Tradeable profits soar, wages suffer
Mining and finance are the big winners in the devolving economic model we endure. With the concentration of big business so great, those with control of scarce resources or scarce employment opportunities are able to lean on working classes and the tax payer to plump their profits.
Westpac’s disastrous .45% handball of interest rates shows their oligopolistic influence over their ‘clients’. If only mortgagees didn’t have to work so many hours to cover their debt to the bank (70% of which is the land, once known as the commons), they may have more time to vote with their feet.
How can owners of licensed monopolies (such as banks, land holders) have such power to extort the market?
Some useful stats for your next dinner table chat in Business profits soar in slump
IN THE middle of the worst global slump since the Great Depression, the profits of Australian business soared to record highs in 2008-09 – while wages fell to near-record lows.
In the past, profits used to fall in recessions. In the recession of the ’70s, the Bureau of Statistics estimates that they fell from 20.5 per cent of national income to 17 per cent. In the ’90s recession, they fell from 24 per cent to 22 per cent. But this one has been something different.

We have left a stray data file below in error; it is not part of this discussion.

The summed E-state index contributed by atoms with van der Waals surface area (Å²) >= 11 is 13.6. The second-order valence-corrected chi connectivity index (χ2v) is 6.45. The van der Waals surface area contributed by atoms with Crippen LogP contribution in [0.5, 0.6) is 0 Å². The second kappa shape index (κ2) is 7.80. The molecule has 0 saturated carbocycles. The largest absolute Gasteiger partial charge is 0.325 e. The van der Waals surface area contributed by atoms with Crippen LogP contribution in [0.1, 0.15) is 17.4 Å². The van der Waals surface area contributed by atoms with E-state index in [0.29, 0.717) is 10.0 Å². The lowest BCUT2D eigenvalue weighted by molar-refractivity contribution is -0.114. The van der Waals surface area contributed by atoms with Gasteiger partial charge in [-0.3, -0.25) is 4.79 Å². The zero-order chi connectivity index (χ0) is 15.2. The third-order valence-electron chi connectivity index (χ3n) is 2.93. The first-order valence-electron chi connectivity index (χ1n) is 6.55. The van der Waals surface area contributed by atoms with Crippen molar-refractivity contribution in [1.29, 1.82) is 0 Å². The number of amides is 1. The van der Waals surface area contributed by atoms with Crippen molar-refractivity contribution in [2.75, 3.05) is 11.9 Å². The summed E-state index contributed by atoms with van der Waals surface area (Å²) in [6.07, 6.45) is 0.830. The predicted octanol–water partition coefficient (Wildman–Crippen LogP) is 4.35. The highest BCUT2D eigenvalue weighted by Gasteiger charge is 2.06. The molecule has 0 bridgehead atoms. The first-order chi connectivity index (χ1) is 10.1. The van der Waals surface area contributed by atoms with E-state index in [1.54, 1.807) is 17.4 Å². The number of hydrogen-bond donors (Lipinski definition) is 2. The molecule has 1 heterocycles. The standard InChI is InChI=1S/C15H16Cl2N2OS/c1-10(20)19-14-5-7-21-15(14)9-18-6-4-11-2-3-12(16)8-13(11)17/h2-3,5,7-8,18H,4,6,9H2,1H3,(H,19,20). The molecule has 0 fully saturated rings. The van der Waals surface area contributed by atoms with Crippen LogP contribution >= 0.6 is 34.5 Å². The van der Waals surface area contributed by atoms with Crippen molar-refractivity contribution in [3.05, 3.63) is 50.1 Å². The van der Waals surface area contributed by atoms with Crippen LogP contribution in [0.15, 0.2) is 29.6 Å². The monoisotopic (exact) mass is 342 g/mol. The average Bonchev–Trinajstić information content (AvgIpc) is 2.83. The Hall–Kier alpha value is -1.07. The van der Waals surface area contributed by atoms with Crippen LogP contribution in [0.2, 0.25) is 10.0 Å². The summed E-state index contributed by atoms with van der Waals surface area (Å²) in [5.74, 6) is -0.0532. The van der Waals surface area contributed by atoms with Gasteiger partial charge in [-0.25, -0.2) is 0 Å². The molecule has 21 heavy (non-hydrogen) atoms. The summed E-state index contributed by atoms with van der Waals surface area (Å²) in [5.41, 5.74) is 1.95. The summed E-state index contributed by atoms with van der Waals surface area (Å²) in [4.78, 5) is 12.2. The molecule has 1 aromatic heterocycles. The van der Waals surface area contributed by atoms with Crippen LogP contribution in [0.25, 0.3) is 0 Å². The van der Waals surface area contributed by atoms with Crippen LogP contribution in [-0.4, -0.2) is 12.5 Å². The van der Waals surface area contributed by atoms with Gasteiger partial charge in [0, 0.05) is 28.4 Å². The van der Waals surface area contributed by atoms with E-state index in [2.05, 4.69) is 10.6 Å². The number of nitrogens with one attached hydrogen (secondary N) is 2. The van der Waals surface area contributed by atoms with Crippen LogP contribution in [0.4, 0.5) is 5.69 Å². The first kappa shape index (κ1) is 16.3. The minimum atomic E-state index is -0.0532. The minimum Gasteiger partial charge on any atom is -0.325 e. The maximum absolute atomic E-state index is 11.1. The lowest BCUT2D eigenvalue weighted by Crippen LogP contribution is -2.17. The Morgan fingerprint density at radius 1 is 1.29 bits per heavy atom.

Corporate profits, which have been on a roll all through this decade, kept rolling serenely on through the recession, climbing from 27.4 per cent of national income to a record 27.7 per cent.
Wages took the brunt of the slowdown, falling from 54.3 per cent of the cake to 54 per cent as unemployment grew by 200,000 and hundreds of thousands of workers took cuts in paid hours to keep their jobs.
Much of the profit growth over the decade has been in finance and mining – both of which suffered little damage in the 2008-09 slowdown. By contrast, the Bureau’s national accounts now reveal, manufacturing has been the biggest victim, with its output crashing by 6.4 per cent to a seven-year low.